Pivot! Pivot! Pivot! Presentations and Webinars in This Moment’s Reality

Pivot! Pivot! Pivot! Presentations and Webinars in This Moment’s Reality

March 20, 2020 0 Comments
Pivot Pivot Pivot Presentations and Webinars in This Moments Reality_1200x620

While working on an upcoming live panel discussion, I was faced with a dilemma—what do we do if we're all remote? Here are 10 top tips for presenting a webinar remotely.

Let me start by saying this blog post isn’t the scene from the TV show Friends:

It’s about small things you can do as a marketer when dealing with the COVID-19 pandemic. Let’s face it, we’ve never faced anything like this before. This past week I’ve received lots of emails with what companies are doing to clean, work remotely, etc. and this blog post isn’t about that.

It’s about Plan B. When your original plan gets derailed what do you do?

I’ve been working with our OpenEdge team to plan out a live panel discussion next month around our upcoming release that’s currently scheduled for April 8, 2020, and with the strong encouragement by Progress’ executive team we are primarily all working at home. I was faced with a dilemma—what do we do if we are not back and able to have a live panel discussion with people in the office?

Here’s where the pivot comes in. I came up with a Plan B quickly last week. Not a problem, I said to myself, I’ll just move to webcams and headsets for the discussion. After subjecting my co-workers to a test (it was a half hour filled with lots of laughs!) I decided I could make this work. I would make it work, but as part of Plan B I needed to think fast and come up with tips for people who normally don’t present on a webinar via webcam.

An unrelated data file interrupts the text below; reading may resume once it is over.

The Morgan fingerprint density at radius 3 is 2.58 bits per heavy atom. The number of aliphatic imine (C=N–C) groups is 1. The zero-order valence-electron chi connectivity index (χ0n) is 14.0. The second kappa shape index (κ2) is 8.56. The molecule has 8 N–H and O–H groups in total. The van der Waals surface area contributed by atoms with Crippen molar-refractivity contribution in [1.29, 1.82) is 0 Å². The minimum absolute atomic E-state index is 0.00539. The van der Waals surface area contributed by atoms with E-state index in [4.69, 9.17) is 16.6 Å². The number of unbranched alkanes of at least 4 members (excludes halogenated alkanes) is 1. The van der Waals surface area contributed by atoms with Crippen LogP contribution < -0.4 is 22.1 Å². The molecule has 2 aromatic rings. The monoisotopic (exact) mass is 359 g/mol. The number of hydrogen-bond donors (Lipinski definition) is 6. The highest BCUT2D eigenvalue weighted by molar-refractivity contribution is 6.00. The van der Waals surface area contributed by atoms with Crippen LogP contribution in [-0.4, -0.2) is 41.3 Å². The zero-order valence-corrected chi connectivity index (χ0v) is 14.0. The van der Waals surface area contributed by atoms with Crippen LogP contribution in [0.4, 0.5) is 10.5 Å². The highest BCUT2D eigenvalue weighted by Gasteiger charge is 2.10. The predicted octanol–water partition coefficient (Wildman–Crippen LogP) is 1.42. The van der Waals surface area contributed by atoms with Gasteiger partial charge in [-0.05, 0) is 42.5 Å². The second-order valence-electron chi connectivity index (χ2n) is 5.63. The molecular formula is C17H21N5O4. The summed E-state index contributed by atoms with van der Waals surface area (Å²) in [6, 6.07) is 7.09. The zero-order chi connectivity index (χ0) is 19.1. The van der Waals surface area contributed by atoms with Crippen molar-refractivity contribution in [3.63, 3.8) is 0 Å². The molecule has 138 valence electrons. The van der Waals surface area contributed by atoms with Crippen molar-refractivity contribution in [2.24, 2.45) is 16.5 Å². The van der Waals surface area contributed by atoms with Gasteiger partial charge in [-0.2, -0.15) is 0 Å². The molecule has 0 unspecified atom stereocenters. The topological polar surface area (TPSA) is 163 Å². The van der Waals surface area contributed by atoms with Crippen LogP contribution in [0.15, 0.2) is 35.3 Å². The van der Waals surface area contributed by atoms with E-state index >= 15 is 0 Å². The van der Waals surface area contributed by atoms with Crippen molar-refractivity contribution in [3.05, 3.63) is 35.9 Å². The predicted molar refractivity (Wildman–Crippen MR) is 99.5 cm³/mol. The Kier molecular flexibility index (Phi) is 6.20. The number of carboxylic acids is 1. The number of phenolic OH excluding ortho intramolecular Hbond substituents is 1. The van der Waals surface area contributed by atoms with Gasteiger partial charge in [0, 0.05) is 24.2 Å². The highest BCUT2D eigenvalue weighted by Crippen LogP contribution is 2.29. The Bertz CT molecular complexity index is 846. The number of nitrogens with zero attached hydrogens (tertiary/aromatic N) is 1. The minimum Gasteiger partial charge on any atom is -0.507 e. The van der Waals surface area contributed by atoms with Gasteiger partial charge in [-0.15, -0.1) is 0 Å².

With the help of our webinar technical expert John Fremer, here are 10 tips to help make your presentations via webcam flawless (or so I hope).

  1. Make sure you are equipped properly and test the setup you will use. The quality of your webcam, microphone and headphones matter. Your co-panelists and audience need to hear you clearly, but you need to be able to hear who you are talking with clearly as well.


    Know how to turn on your webcam and make sure you’re comfortable muting and unmuting your microphone. Nobody will ever know your dog started barking or your kids started screaming and really, let’s be honest, no one wants to hear your toilet flush (seriously, I had this happen on a webinar in a former life) if you mute. Be very careful of your mute and make sure your mute is on if you need to make noise. Always verify your mute is on before saying anything you wouldn’t want out there.

  2. Try to put your webcam at a natural eye level or slightly above on a stable surface. Put your laptop on a stand or if you don’t have a stand, a stack of books will work well to raise your webcam up. No one wants to see the view of your nose; they are tuning into see you!